Meaning of PLANT in English

PLANT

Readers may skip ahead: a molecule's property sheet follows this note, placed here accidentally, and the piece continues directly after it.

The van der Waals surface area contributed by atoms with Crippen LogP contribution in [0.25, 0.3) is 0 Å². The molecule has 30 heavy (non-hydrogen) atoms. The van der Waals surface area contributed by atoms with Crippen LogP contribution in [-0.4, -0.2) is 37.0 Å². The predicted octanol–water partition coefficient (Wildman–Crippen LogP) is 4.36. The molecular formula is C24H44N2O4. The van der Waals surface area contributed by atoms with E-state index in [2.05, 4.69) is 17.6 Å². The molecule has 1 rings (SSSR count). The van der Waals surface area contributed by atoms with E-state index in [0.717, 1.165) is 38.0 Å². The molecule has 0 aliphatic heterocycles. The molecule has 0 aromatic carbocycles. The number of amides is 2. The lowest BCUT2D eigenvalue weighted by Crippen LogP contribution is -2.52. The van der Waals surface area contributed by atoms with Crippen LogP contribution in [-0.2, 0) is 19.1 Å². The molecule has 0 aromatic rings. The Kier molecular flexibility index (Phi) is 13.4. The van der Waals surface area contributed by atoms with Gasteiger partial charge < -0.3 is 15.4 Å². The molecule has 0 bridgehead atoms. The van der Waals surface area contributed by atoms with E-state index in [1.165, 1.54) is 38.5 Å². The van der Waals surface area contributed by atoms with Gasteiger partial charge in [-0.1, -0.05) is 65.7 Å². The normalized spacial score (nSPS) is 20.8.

(kingdom Plantae), multicellular, eukaryotic life form fundamentally characterized by (1) an almost exclusively photosynthetic mode of nutrition, in which the plant produces chemical energy (in the form of sugars) from water, minerals, and carbon dioxide with the aid of pigments and the radiant energy of the Sun, (2) essentially unlimited growth at localized regions of cell divisions called meristems, (3) cells that contain cellulose in their walls and are therefore more or less rigid, (4) the absence of organs of locomotion, resulting in a more or less stationary existence, (5) the absence of sensory and nervous systems, and (6) life histories that show an alteration of haploid and diploid generations (the dominance of one over the other is taxonomically significant). No definition of the kingdom completely excludes all nonplant organisms or even includes all plants. There are many plants, for example, that are not green and do not produce their own food by photosynthesis but are parasitic on other living plants; others are saprophytic, obtaining their food from dead organic matter. Many animals possess plantlike characteristics, such as the lack of mobility (e.g., sponges) or the presence of a plantlike growth form (e.g., some corals and bryozoans), but in general such animals lack the other characteristics of plants cited earlier and, therefore, cause little confusion. In the past, classification systems have been devised that place such difficult groups as protozoans, bacteria, algae, slime molds, and fungi in the plant kingdom, but morphological and physiological differences between these organisms and plants have caused most scientists to classify them outside the plant kingdom. Plants are treated in a number of articles. For a basic description and analysis, see plant. For descriptions of the various classes and orders of plants, see angiosperm; bryophyte; gymnosperm; lower vascular plant; tree. For discussions of plants in relation to the biosphere, see biosphere; development; growth; photosynthesis. For the study of plants, see botany. See also agriculture, history of; agricultural economics; agricultural technology; gardening; horticulture. any member of the kingdom Plantae, multicellular, eukaryotic life forms characterized by (1) photosynthetic nutrition, in which chemical energy is produced from water, minerals, and carbon dioxide with the aid of pigments and the radiant energy of the Sun, (2) essentially unlimited growth at localized regions, (3) cells that contain cellulose in their walls and are therefore to some extent rigid, (4) the absence of organs of locomotion, resulting in a more or less stationary existence, (5) the absence of sensory and nervous systems, and (6) life histories that show an alteration of haploid and diploid generations, with the dominance of one over the other being taxonomically significant. No definition of the kingdom completely excludes all nonplant organisms or even includes all plants. There are plants, for example, that do not produce their food by photosynthesis but rather are parasitic on other living plants; other plants are saprophytic, obtaining their food from dead organic matter. Some animals possess plantlike characteristics, such as the lack of mobility (e.g., sponges) or the presence of a plantlike growth form (e.g., some corals and bryozoans), but in general such animals lack the other characteristics of plants cited here. In the past, systems have been devised that classified such groups as protozoans, bacteria, algae, slime molds, and fungi as plants, but morphological and physiological differences between these organisms and plants have led most scientists now to classify them outside the plant kingdom. Additional reading General surveys providing definitions of the kingdom and characterizations of major groups of plants include Peter H. Raven, Ray F. Evert, and Susan E. Eichhorn, Biology of Plants, 4th ed. (1986), an excellent introductory text; Harold C. Bold, Constantine J. Alexopoulos, and Theodore Delevoryas, Morphology of Plants and Fungi, 5th ed. (1987), a detailed and comprehensive treatment that includes algae and fungi; Ernest M. Gifford and Adriance S. Foster, Morphology and Evolution of Vascular Plants, 3rd ed. (1989), an advanced text; and V.H. Heywood et al. (eds.), Flowering Plants of the World (1978, reissued 1985), a beautifully illustrated guide. Henry S. Conard, How to Know the Mosses and Liverworts, 2nd ed., rev. by Paul L. Redfearn, Jr. (1979); and W.B. Schofield, Introduction to Bryology (1985), are well-illustrated guides to the bryophytes. John T. Mickel, How to Know the Ferns and Fern Allies (1979), is an introduction to the ferns and lower vascular plants of the United States.Plant physiology is the subject of many specialized studies. T. Wallace, Trace Elements in Plant Physiology (1950), is the classic exposition of the pioneering experimentation on and founding principles of the subject. Emanuel Epstein, Mineral Nutrition of Plants: Principles and Perspectives (1972), treats the subject from the perspective of the basic and applied plant sciences; John Skujins, Essential Nutrient Elements and Nutrient Cycles in Soil, pp. 4148 in vol. 3 of David W. Newman and Kenneth G. Wilson (eds.), Models in Plant Physiology and Biochemistry, 3 vol. (1987), offers a concise overview of the subject; A.D.M. Glass, Plant Nutrition: An Introduction to Current Concepts (1989), provides a complete exposition suitable for the informed general reader; and A. Luchli and R.L. Bieleski (eds.), Inorganic Plant Nutrition (1983), is a definitive advanced treatment of mineral nutrition. Metabolic cycles and photosynthesis in plants are studied in Cecie Starr and Ralph Taggart, Biology: The Unity and Diversity of Life, 5th ed. (1989); David D. Davies (ed.), Metabolism and Respiration (1980), Biochemistry and Metabolism (1987), and Physiology of Metabolism (1987); G. Ray Noggle and George J. Fritz, Introductory Plant Physiology, 2nd ed. (1983), which provides an overview of plant metabolism; and Frank B. Salisbury and Cleon W. Ross, Plant Physiology, 3rd ed. (1985), which offers a more advanced treatment. Annual Review of Plant Physiology and Plant Molecular Biology covers current research in all subjects of plant physiology.Ecological considerations are discussed in Michael G. Barbour, Jack H. Burk, and Wanna D. Pitts, Terrestrial Plant Ecology, 2nd ed. (1987); Victor V. Rendig and Howard M. Taylor, Principles of Soil-Plant Interrelationships (1989); Friedrich G. Barth, Insects and Flowers: The Biology of a Partnership (1985; originally published in German, 1982); and Oswald Tippo and William Louis Stern, Humanistic Botany (1977), on the impact of plants on human beings. On the cultivation of plants, see N.I. Vavilov, The Origin, Variation, Immunity, and Breeding of Cultivated Plants: Selected Writings, trans. from Russian (1951); and R. Walden, Genetic Transformation in Plants (1989).Analyses of evolutionary relationships are provided in Barry A. Thomas, The Evolution of Plants and Flowers (1981), a spectacularly illustrated introduction; William G. Chaloner, Early Land Plants: The Saga of a Great Conquest, pp. 301316 in Werner Greuter and Brigitte Zimmer (eds.), Proceedings of the XIV International Botanical Congress (1988), a summary of what is known about the earliest land plants; Wilson N. Stewart, Paleobotany and the Evolution of Plants (1983), on the fossil history and the evolution of plant structures; and Else Marie Friis, William G. Chaloner, and Peter R. Crane (eds.), The Origins of Angiosperms and Their Biological Consequences (1987), a collection of writings on the geography, climate, ecology, plant-animal interactions, structure, reproductive biology, and interrelationships of flowering plants in their evolution from the Cretaceous to the modern biota.For classification, see Lynn Margulis and Karlene V. Schwartz, Five Kingdoms: An Illustrated Guide to the Phyla of Life on Earth, 2nd ed. (1988), a brief account of the diversity and important traits of the major groups of living organisms according to the five-kingdom system of classification; Albert E. Radford et al., Vascular Plant Systematics (1974), a comprehensive sourcebook on all areas of higher plant systematics and a complete survey of terminology; and Arthur Cronquist, An Integrated System of Classification of Flowering Plants (1981), a scholarly outline of the modern system of angiosperm classification based on available information. William C. Dickison Rudolf Schmid John H. Yopp George M. Woodwell Gar W. Rothwell